Your Beautiful, Creative Mind

creative mindIn the world of cognitive therapy, people are taught to identify and eliminate “cognitive distortions.” In the therapy approach of Albert Ellis, similar processes were used on “irrational beliefs.”

Eewwh. Cognitive distortions. Irrational beliefs.  I must be pretty messed up. No wonder I’m in therapy. Will I ever get out of this  hole? Not only are my emotions messed up; even my basic thought processes are messed up. This is gonna be a huge project. Will I ever like myself?

Well, yes, you can start appreciating yourself immediately. Here’s a different way of looking at it: you have a beautiful, creative, powerful mind that likes to make up stories. The cognitive distortion known as  fortune telling? You are able to make up very detailed stories about what will happen in the future. The cognitive distortion known as mind reading? You are able to speculate in great detail– sometimes even correctly– about what is going on in the minds of people you know. You are able to hypothesize, speculate, dream, imagine all kinds of things. You are able to take a few facts and flesh them out into very detailed pictures using your powerful, creative mind.

OK, if my mind is so powerful and creative, why am I depressed, anxious, unhappy? Because you love the story that  you made up so much that you forget that it’s a story and start to believe it’s true.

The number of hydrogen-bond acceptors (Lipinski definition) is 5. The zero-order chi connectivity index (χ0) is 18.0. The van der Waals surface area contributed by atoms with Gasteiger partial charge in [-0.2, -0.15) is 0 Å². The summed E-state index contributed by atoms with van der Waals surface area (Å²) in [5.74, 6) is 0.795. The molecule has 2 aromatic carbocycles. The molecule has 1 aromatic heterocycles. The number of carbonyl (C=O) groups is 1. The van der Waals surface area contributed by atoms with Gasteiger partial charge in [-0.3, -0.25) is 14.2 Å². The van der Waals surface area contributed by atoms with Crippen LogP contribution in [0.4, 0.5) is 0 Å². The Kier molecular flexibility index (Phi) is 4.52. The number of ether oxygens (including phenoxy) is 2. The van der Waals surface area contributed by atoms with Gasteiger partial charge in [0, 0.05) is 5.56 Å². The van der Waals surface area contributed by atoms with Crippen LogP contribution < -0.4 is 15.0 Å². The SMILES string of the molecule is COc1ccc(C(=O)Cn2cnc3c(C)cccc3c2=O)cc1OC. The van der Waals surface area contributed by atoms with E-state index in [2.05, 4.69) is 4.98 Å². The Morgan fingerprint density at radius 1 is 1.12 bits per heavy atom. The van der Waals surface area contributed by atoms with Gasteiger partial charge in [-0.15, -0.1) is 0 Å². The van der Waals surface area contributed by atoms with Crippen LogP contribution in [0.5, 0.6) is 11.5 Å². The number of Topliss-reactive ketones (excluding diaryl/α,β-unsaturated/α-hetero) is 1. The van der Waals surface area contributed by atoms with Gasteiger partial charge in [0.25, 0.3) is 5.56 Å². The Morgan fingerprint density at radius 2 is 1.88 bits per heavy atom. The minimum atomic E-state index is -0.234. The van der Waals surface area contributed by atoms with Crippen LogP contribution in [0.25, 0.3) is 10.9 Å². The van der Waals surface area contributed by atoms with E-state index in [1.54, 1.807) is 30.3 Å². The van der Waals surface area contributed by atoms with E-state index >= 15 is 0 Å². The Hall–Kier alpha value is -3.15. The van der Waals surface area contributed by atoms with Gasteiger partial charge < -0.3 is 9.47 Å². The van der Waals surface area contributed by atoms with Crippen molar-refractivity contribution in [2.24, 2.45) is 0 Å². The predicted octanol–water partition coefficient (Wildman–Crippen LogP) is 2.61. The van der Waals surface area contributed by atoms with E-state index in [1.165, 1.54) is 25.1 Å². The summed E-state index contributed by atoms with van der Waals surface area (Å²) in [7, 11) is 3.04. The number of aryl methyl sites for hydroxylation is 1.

So how to get back on track? Well, sometimes you need a second person to bounce your ideas off of. It could be a good friend. The one thing you have to watch out for is that your story is so good you can sell it to your friend, who will then co-sign your worries. As one person I talked to put it,  you have to question your paradigm, not persuade others to adopt it.

This is where a therapist may have a job. I’ve certainly had clients who fell so in love with their stories that it was hard for them to be objective. But that’s what it takes. Consider yourself an investigative journalist, a detective, or a scientist. What are the facts? What can be verified? What parts come from your imagination? What parts are speculations that need to either be corroborated by evidence or tested by experiment? For example, if I’m mind reading– making up a story about what’s going on in the mind of another person– I can always ask. If I’m right, that’s great. If I’m wrong, I didn’t take a misguided action based on an incorrect guess– so I still win.

Another example of a cognitive distortion that can be seen as the working of a creative, determined mind– should statements. “They should treat me better.” “I  should have done better on that test.” You have a clear vision of a better world. In this case, an objective look at the world as it is– acceptance– is needed. It doesn’t mean  you have to give up on your vision, but it does mean that there may be work needed to plot a feasible course from what is to what could be. Just another job for your beautiful, creative mind.

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About jamesmatter

Marriage and Family Therapist (MFT) in private practice in San Francisco. I work with adults, adolescents, and couples, with focus on substance use and abuse and co-occurring disorders (having both a mental illness and an addiction).
This entry was posted in behavioral health, change, choices, cognitive therapy, happiness, mental health, Therapy processes, Uncategorized. Bookmark the permalink.

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